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The town of Lymington, or "Lentune" as it was called in the Domesday Book, lies on the West side of the Solent and is nowadays a thriving yachting centre and tourist attraction.

The origins of the town are obscure but, at Buckland Rings on the outskirts of Lymington, there have been Neolithic and Bronze Age finds. This site is one of the more important remaining earthworks in the Forest. The town flourished on the export of salt from its salt pans, which were developed by the Normans. During the Middle Ages Lymington started to become well known as a shipbuilding and trading port. Shipbuilding has now given way to yacht and boat building.

The affluence of the town during the Georgian period is reflected in the architecture of its buildings.

Lymington's High Street is dominated by the Parish church of St. Thomas the Apostle. It includes some architectural features which are over 600 years old. The churchyard has an avenue of lime trees which were planted in the Seventeenth Century.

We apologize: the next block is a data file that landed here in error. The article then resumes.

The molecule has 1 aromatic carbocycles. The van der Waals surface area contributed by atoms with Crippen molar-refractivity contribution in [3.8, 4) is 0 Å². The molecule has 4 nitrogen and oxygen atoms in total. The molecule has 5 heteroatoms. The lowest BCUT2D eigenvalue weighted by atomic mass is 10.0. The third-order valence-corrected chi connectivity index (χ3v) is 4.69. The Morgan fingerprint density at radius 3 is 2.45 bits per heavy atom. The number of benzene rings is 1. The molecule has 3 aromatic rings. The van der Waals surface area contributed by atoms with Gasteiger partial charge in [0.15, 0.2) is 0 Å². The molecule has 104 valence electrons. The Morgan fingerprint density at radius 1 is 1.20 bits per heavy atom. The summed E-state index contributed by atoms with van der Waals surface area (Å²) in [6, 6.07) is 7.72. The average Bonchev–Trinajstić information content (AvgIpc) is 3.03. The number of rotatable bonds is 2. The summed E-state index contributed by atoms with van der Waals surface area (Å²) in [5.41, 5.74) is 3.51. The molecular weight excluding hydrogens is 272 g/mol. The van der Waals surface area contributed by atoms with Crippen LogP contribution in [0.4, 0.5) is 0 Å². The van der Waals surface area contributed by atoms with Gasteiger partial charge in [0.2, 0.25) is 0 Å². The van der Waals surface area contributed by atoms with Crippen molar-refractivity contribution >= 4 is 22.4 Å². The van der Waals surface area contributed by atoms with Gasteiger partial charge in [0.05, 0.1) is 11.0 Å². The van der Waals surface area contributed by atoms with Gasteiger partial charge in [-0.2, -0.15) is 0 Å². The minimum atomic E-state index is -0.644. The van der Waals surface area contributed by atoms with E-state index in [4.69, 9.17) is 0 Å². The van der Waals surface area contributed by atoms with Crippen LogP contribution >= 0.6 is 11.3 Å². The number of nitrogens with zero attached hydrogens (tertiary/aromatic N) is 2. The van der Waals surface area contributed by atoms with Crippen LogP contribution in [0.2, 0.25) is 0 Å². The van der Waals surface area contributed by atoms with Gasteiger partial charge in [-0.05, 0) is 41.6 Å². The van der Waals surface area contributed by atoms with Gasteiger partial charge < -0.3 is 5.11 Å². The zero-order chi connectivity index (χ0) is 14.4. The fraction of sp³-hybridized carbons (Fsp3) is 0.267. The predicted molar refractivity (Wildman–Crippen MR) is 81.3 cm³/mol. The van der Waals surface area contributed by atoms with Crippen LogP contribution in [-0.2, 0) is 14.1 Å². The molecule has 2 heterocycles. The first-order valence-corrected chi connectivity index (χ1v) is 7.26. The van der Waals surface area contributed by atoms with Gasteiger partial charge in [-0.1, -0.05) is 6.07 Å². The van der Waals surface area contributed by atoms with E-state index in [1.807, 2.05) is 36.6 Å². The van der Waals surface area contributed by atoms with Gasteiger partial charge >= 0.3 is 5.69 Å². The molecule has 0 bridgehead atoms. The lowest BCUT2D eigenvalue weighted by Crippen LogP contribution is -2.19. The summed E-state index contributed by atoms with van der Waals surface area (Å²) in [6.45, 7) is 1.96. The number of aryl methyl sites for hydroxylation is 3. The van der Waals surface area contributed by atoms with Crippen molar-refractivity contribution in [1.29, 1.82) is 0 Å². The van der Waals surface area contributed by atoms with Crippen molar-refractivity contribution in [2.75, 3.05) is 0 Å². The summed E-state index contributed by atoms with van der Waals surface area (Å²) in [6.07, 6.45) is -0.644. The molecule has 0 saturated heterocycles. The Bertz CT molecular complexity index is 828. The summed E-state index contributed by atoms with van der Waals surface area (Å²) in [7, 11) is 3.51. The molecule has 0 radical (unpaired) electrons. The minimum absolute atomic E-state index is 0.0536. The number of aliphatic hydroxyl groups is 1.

Tourist and Other Information sources


Local Tourist Information

Local Information Point

Local Council

Lymington TIC (summer only),
St Barbe Museum & Visitor Centre,
New Street,
Hampshire SO41 9BH

Telephone: (01590) 672422

Lymington Library,
North Close,
Hampshire SO41 9BW

Telephone: (01590) 673050

New Forest District Council,
Appletree Court,
Hampshire SO43 7PA

Telephone: (023) 8028 5000

Parking in Lymington

Public car parks available around the town centre.


Lymington has a wide variety of pubs and places to eat in the High Street and surrounding area.

Access by Public Transport

Public Bus Services operate to Lymington from Bournemouth, Salisbury and Southampton.